The other night I finished reading Yi-Fu Tuan's autobiography. Such an extraordinary book. Though English is not Yi-Fu's mother tongue, he writes like an angel: at times soaring on the beauty of thought and language; at other times rendering loneliness and desolation as acutely as John Gardner's angel trapped in hell.
I will be writing further about the book, but for now I want to quote this passage from John Cheever's journals:
How far I have come, I think, but I do not seem to have come far at all. I am haunted by some morbid conception of beauty cum death for which I am prepared to destroy myself. And so I think that life is a contest, that the forces of good and evil are strenuous and apparent, and that while my self-doubt is profound, nearly absolute, the only thing I have to proceed on is an invisible thread. So I proceed on this. Quincy [his birthplace] only deepens my depression. Why should I, a grown man, be thrown back so wildly into the unhappiness of the past? Where are those eruptive and clear springs of feeling that I claim to be able to count on? So back once more on the train, abjectly miserable. The sweet water of inlets, salt inlets and fresh brooks, coming down to the sea. An Italian family waiting on a platform for a passenger who does not seem to have arrived. Wild high-school children travelling between Providence and Mystic. Thick speech, animal noises. Seeing the lights of the city, my heart begins to rise. I seem to have over-scrutinized my dilemma. And as I am about to give it its seventy-first formulation (violence in my formative years cum uxoriousness cum anxiety) I stop.…I resent it that there should be parts of the world that have the power to do me so much harm.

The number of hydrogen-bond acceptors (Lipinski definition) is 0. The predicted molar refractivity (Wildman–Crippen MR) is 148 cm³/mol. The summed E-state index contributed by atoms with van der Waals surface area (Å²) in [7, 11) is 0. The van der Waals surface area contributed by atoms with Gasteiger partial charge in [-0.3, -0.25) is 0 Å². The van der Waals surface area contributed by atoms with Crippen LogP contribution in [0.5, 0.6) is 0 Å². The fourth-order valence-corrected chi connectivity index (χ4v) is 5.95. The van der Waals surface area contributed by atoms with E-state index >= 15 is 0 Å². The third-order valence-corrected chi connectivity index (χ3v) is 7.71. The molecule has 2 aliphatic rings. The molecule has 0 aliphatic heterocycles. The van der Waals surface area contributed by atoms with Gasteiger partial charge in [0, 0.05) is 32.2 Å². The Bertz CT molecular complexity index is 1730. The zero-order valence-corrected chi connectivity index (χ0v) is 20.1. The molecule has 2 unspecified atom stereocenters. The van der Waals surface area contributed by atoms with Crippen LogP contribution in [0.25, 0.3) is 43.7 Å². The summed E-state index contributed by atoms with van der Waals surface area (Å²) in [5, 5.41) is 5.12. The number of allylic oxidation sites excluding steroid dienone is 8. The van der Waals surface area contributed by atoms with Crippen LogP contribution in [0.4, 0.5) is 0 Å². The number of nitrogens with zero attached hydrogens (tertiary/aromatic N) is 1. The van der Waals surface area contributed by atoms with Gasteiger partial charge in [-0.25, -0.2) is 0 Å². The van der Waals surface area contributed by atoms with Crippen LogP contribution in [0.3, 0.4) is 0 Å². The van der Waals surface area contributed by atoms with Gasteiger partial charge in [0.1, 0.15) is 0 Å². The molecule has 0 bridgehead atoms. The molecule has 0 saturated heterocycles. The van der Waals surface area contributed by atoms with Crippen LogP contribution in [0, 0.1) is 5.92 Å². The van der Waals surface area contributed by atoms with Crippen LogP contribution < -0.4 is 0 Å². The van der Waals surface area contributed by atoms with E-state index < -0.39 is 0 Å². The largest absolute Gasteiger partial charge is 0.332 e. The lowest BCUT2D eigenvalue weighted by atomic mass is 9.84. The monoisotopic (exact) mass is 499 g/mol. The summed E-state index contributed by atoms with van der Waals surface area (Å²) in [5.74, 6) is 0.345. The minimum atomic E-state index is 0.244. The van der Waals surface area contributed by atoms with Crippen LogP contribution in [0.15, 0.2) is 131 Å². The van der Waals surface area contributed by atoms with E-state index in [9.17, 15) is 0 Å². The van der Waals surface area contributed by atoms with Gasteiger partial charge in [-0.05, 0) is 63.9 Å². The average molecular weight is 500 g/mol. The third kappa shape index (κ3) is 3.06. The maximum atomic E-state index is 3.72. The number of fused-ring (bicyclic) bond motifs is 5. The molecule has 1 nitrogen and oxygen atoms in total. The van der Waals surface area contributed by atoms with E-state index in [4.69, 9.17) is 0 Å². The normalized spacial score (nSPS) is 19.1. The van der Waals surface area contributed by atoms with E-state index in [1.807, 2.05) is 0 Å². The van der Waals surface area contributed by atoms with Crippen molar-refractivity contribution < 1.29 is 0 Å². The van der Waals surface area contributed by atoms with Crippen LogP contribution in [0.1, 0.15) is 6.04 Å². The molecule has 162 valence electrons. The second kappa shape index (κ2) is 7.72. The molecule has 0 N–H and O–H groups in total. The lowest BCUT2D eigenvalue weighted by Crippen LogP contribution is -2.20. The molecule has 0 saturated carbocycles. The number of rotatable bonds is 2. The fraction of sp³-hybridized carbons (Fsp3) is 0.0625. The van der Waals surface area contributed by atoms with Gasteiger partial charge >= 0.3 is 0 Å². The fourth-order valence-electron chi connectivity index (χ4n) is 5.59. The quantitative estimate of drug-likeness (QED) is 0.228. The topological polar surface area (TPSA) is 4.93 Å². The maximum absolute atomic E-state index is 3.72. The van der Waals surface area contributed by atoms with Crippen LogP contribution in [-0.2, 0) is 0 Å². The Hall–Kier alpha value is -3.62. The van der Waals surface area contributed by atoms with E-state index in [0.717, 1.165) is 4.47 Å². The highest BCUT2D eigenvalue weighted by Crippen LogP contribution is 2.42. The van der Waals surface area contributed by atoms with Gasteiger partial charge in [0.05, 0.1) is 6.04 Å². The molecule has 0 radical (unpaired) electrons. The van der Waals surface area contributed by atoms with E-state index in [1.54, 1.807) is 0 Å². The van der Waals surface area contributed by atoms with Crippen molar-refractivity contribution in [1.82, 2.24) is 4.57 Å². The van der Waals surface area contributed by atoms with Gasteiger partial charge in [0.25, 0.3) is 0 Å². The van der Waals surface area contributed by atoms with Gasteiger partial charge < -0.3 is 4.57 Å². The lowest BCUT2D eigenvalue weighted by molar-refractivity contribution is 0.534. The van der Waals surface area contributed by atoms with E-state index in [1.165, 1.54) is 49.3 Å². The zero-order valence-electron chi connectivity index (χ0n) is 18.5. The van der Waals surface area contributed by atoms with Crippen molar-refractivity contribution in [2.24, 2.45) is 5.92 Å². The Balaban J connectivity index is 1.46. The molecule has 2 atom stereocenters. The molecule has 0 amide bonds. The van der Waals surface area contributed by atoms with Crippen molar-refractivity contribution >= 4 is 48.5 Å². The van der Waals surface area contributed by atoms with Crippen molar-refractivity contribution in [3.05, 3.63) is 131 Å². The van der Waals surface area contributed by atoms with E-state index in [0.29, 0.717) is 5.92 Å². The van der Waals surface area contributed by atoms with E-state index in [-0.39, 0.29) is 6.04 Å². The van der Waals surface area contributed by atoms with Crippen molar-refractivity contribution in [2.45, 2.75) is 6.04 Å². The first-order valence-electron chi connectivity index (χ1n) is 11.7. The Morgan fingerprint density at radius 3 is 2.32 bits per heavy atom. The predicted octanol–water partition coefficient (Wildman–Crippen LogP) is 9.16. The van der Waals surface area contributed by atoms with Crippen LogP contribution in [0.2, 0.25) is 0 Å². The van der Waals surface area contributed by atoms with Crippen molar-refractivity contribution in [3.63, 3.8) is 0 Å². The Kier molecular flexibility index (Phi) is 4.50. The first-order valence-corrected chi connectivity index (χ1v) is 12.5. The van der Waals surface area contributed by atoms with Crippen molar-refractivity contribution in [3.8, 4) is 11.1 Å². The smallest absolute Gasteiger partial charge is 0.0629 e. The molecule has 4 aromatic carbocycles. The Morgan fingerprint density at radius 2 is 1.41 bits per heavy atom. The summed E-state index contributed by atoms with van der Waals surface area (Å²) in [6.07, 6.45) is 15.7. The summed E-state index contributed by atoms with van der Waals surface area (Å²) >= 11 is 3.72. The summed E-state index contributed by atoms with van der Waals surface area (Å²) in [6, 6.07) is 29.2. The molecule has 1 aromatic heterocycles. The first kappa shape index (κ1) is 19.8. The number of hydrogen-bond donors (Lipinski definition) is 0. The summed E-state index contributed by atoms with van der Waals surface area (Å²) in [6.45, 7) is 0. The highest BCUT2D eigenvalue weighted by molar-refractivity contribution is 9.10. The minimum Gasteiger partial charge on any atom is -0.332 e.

For a while I was reading quite a lot of Cheever: a collection of short stories; Home before Dark, the biography written by his daughter, Susan; and his letters, edited by his son Benjamin. That near the end of Who Am I? Yi-Fu should bring up Cheever greatly surprised me. I am reminded of the words of a poet friend: the endings of poems should be both surprising and inevitable. Given Cheever's indulgences and Yi-Fu's abstentions—especially the latter's decision to refrain from denying or compromising the truth—it was perhaps inevitable that the two men should meet in the final pages.
Certainly Cheever would have been a wiser man if he had had the chance to read this book.